Mary D. writes:
I also only used 365 extra virgin olive oil and avoided canola. After three months I have now added coconut oil and my daughter has done great on it. I only used sea salt and pepper on everything in the beginning – mostly chicken, ground turkey thigh (made meatballs with just turkey olive oil salt and pepper), cut up roasted potatoes, pear, banana, and avacado. I tried salmon really early on and she did fine on that which added a lot of nutrition to my diet. I cut all vitamins as i noticed she reacted to those. I drank fennel tea or ginger tea (she seemed to react to chamomile). Now have successfully added in cumin, garlic, butternut squash, limited gluten ( bread from bakery that has no additives) almonds, berries, oatmeal, and lamb. Eggs caused green poop so still off those along with dairy and soy. Its hard in beginning but you can do it!! You will crave things but after a while you just adjust! I had a few cries over missing certain food but now adding so much back in week by week. Also try things a few times as sometimes a flare up could be a growth spurt or something other than food. Good luck!!
Kristin K. writes:
TED was tough but totally worth it to see the improvement in my daughter’s reflux, gas, poops and even baby acne.
I would add a new food in every week or so and monitor symptoms (mainly baby’s temperament and stool quality). I survived for many months on fruits, vegetables, rice and quinoa. Easy? No! Worth it? Totally! Dairy was the final food I added and waited till 12 months to do so. We’re still nursing at 15 months and we’re both able to eat anything now!
Also, an unexpected bonus to the TED was how great I felt. I’ve had a lot of digestive issues myself, and while on the TED they all but disappeared and I had so much energy. Yes, energy…with a reflux baby and two other kiddos!
Christine C. writes:
Have you thought about eliminating top 8 and seeing if that helps? It is rough to say the least but you could try it and see if it helps at all. If he improves, then you could slowly add back in a food group a single ingredient at a time (i.e. Milk or egg or peanuts) to see if he’s ok with it or if it sets him off again? I ended up on a corn/soy/dairy/peanut/tree nut/coconut/latex food/wheat/fish/meat (I might be missing some) diet for 2.5 years for my son. It sucked. I literally had about 8 specific food items that I could eat including salt. But we made it through and he went from FTT and 0% on the growth curve to 30% – and not miserable! Hugs! It *will* get better!!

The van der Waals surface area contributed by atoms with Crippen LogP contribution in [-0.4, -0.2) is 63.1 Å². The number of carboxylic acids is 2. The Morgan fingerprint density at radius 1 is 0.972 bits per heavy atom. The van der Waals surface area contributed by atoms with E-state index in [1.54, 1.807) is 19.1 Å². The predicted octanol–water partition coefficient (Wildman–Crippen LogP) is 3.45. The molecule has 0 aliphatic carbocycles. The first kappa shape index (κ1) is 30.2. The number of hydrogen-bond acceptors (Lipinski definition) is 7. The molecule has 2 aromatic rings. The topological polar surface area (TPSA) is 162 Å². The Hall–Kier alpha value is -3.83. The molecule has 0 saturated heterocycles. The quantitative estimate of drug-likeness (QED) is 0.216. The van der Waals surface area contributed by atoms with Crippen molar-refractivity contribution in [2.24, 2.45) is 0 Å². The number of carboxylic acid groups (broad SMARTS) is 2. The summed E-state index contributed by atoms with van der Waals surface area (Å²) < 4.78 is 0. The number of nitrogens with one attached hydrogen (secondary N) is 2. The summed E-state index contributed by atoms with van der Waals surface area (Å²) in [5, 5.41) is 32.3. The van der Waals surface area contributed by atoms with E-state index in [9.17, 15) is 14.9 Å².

Jill Horigan Faunce writes:
I didn’t do the official TED’s. From birth I avoided dairy and soy and legumes because of my first two kids. Hidden ingredients and all. And he slept in my arms sitting in a recliner. I did this for six months. Ultimately I had to avoid: dairy, soy, poultry, all grains except buckwheat and sorghum, sweet potatoes, bananas, all nuts, tapioca, legumes… I think that’s it. I ate like a 1950s farmer. Beef and pork and eggs, white potatoes, basic salads, etc. My diet really came down to trial and error. Our journey started when my third MFPI and reflux baby turned 6 mos and doctor recommended solids. He was on zegerid at this point. He failed apples, sweet potatoes, and bananas horribly. Inconsolable screaming for days with bloody mucousy stools – worse than any reflux flare I had been through with my others. Saw an allergist who immediately suspected FPIES. His traditional skin prick allergy tests were all negative. He then did a patch test, which yielded some results. I eliminated all those positive things from my diet and then just went from there. Rice was off the list at that point and then it became totally obvious that chicken was bad. For that reason I never did the more common TED. I just stuck with what I called my farmer diet and when he had a big flare I would scour my diet to see what I had eaten the day prior. And usually would test again to see if I was right. There is a babycenter message board group for FPIES parents that I found very helpful in knowing what foods were more likely to be safe for him. His diagnosis was FPIES and GERD but his reactions were of the chronic variety. I did that until I weaned him at 3. And promptly gained about 25 lbs with the reintroduction of grains and dairy.
Amy Estill Schmidt [Baby] flat out refused anything else [other than breastmilk]. SO much better after cutting out Dairy, but I also had to cut out eggs, soy and nuts.